Below is an example for Dick's Sporting Goods golf category. Any of their golf categories or sub-categories would be great candidates for potential Pinterest boards.
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Words Are Hooks, Words Are Levers

(Posted on Aug 5, 2013 at 07:01AM )
Words are hooks, words are levers There's a debate raging in my town over whether or not to replace the existing planted-grass school football field with what used to be known as Astroturf. One side has already won a crucial victory: the local paper calls the new alternative, "turf."

Turf is what we call a racetrack, or half a fancy dinner (surf and...). Turf is short and punchy and feels organic. If they had called it 'plastic' or 'fake grass' or 'artificial turf', every conversation would feel different before we even started.

What to call the new diamonds that are being manufactured in labs, not dug out of the ground under horrible conditions? Some want them to be called 'artificial diamonds' or not diamonds at all. Others might prefer 'flawless' diamonds (because they are) or 'perfect'.

Is it a 'course', a 'group' or a 'club'? It might be all three, but the word you choose will change the anchor and thus the leverage that word has going forward. Are you a 'consultant', an 'advisor' or a 'coach'?

Engineers and doctors and other scientists seem to think they're skipping all of this when they use precise, specific language. But the obvious specificity and the desire to scare off untrained laypeople is in itself a form of leverage.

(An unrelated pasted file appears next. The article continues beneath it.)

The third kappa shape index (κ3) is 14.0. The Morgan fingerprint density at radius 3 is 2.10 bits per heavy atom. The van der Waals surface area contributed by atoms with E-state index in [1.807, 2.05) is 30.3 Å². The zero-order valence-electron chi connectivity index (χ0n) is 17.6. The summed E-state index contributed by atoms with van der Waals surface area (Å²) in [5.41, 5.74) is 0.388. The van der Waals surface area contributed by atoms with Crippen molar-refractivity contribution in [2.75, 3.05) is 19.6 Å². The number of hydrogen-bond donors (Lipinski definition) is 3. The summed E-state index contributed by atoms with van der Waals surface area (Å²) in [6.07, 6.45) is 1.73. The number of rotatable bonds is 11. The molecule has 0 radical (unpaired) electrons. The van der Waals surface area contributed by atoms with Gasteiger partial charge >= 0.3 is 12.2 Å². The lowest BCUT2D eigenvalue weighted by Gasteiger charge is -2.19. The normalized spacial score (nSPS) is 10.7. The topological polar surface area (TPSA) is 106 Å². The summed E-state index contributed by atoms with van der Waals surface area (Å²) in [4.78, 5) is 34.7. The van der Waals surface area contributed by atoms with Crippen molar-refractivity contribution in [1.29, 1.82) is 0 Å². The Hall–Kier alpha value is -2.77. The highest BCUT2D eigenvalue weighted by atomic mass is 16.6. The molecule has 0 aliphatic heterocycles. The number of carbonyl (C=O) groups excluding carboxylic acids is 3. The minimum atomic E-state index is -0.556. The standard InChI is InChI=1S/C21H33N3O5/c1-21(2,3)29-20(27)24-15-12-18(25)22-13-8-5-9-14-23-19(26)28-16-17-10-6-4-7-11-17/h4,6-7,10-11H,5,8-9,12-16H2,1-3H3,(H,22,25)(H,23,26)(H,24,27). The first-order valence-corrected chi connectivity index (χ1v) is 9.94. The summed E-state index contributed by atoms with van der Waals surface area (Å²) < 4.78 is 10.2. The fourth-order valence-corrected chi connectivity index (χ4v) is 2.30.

For politicians and others that want to re-invent the language for their own ends--you can work to plant your hook anywhere you choose, but if you torture the meaning and spin, spin, spin, you risk being seen as a manipulator, and all your leverage disappears. If your hook finds no purchase, you have no leverage.

On the other hand, the great brands (Pepsi, Kodak, etc.) planted words that meant nothing and built expensive fortresses around their words, words that now have emotional power.

The only reason words have meaning is because we agree on what they mean. And that meaning comes from associating those words with other words, words that often have emotional anchors for us. This isn't merely the spin of political consultants. It goes right to the heart of how we (and our ideas) are judged.

Written By Seth Godin

DealerNet Services

Data vs. Instinct: Perfecting Global Sales Performance

(Posted on Aug 3, 2013 at 01:00PM )
This survey based whitepaper, based on interviews with 229 executives worldwide assesses the challenges and opportunities faced by global businesses as they optimize sales resources to develop territories and incentive compensation plans. This is critical in response to emerging market opportunities and complex global economic challenges.

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WTF Is The Future Of Business- Brian Solis has an Answer

(Posted on Aug 3, 2013 at 12:15PM )
Have you ever wondered what the future of business will look like? Maybe you figured it’s going to be something like business in the past: buy stuff, sell stuff, try to make a profit by selling stuff for more than it cost you to make it, building a better mousetrap, winning friends and influencing people, crossing the chasm, riding the long tail to the tipping point with the other outliers, going from good to great, and dealing with cheese that keeps moving around.